Should I Have A Revision Sliding Genioplasty For A Result That Appears Excessive For A Female?

Q: Dr. Eppley, I had a sliding genioplasty six weeks ago in order to correct my microgenia. My main concern was that I always got a double chin when I put my head down slightly (I am not overweight), and the fact that I did not have a lot of definition in my chin/jaw line area (my chin and neck sort of blended together). My chin was advanced forward 7mm and down 4mm. The surgeon also moved my chin to the right 2mm and down 1mm to correct some asymmetry. I have healed nicely, except for some numbness in my gums under my lower 6 front teeth. I just am not happy with the results aesthetically. I think my chin looks too long/big and the procedure has changed my smile for the worse. My lower lip looks very flat and sunken in when I smile. It’s not as full as before. I also have some tightness and a scar at the incision site that I can feel with my tongue. I spoke to the surgeon about all of this, hoping he would say I was still swollen or that once the tightness inside my lower lip goes away that my smile would return to normal. He did say that the tightness would go away in about 6 months but that my smile would not change. He offered to do a revision or a complete reversal, or he said that I could consult another surgeon. He recommended that I not wait until 6 months (when the tightness goes away) and that I do the revision as soon as possible. He said that he could bring my chin up, but no more than 2mm because then my mentolabial fold would start to get too deep. Will that be enough to get my lip to roll back out again or should he (or another surgeon) reduce the horizontal projection as well? Or is there another option that I have not mentioned? I am not looking forward to doing another surgery and going through the recovery process again. I am afraid that I will have more nerve damage/numbness or that I will still be unhappy with the results. I wanted to know what you would advise that I do. What options do I have in order to bring my smile back to normal and to make my face look less masculine? Any help or advice would be appreciated. Thank you.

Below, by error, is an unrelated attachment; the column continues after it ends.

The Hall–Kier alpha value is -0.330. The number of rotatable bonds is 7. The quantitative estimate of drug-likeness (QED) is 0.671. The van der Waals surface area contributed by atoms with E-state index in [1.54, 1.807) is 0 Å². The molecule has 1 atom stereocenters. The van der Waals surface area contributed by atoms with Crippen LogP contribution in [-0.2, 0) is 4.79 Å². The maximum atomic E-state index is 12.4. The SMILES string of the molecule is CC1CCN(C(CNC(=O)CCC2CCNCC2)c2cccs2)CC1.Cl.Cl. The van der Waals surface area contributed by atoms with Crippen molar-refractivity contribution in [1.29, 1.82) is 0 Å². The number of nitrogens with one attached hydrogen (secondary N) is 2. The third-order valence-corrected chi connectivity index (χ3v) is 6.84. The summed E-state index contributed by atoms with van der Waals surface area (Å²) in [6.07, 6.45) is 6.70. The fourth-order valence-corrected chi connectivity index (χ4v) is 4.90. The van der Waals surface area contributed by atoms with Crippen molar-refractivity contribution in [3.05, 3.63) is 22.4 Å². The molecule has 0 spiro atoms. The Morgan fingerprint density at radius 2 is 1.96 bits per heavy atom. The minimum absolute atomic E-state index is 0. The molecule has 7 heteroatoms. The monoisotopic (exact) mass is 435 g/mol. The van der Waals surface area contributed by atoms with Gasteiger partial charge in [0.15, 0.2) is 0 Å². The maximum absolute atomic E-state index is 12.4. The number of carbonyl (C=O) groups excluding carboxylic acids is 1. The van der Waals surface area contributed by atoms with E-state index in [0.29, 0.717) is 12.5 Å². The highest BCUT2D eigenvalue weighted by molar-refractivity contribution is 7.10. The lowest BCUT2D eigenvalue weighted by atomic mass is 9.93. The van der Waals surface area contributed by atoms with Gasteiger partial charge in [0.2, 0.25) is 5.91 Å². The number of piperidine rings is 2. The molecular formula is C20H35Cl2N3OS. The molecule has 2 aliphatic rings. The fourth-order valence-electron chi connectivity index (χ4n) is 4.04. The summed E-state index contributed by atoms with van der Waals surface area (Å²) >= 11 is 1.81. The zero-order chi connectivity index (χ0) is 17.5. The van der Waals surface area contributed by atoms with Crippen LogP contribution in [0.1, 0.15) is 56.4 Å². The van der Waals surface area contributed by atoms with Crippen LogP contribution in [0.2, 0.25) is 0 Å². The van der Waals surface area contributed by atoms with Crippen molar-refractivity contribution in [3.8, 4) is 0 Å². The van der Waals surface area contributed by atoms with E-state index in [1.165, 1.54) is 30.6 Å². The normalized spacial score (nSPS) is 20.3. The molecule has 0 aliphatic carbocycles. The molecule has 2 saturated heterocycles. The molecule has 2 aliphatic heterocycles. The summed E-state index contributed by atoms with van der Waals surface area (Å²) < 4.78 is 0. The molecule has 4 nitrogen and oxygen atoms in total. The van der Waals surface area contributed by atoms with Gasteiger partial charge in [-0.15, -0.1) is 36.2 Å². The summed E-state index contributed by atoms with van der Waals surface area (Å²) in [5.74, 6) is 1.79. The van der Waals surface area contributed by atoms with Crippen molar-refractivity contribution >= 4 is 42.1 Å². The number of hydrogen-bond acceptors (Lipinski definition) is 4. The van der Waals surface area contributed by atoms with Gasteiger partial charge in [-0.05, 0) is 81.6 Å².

A:Thank you for your inquiry and sending your before and after surgery pictures. If I just looked at the pictures and knew nothing of your current postoperative concerns, I would say that not only was that the correct surgery for your anatomy but that the postoperative result was excellent and a major improvement. In other words everything was done ideally and the dimensional changes appropriate and certainly not overdone. I have looked and done many sliding genioplasties and that is a textbook example of a good aesthetic result.

That being said I have seen more than one female patient who has a similar story as yours. Very good results aesthetically but the patient simply can not adjust to their new look despite how good it may appears to others. This may seem strange to most surgeons but not to me as a sliding genioplasty falls into the category of facial reshaping surgery, which constitutes much of my practice and experience, which carries with it its own unique patient psychology to it. For some facial reshaping patients, no matter how much the preoperative plan made sense and looked good, they have a hard time adjusting to their new face. It looks overdone and just doesn’t ‘fit their face’. When you combine that with the many common postoperative symptoms from surgery that take a a lot of time to full resolve (stiffness, some numbness and smile alterations), the patient feels compelled to make a change. Whether this is some form of subtotal or complete reversal will vary with the patient and the facial procedure done. In theory and what I advise all of my patients is that no one should consider any change for at least 3 to 4 months after surgery until they are in more of the benefits phase where many of the early uncomfortable symptoms have improved and they have ‘worn the result for a awhile’. For some such patients they do develop more comfort with the result while others never do and proceed with a revisional surgery. I can not tell you which direction you may head if you wait…no one can. But all you can do, now or months later, is some degree of subtotal setback. As a general rule there is a reason you had the surgery so I always split the difference from where they started to where they are now dimensionally.

Dr. Barry Eppley

Indianapolis, Indiana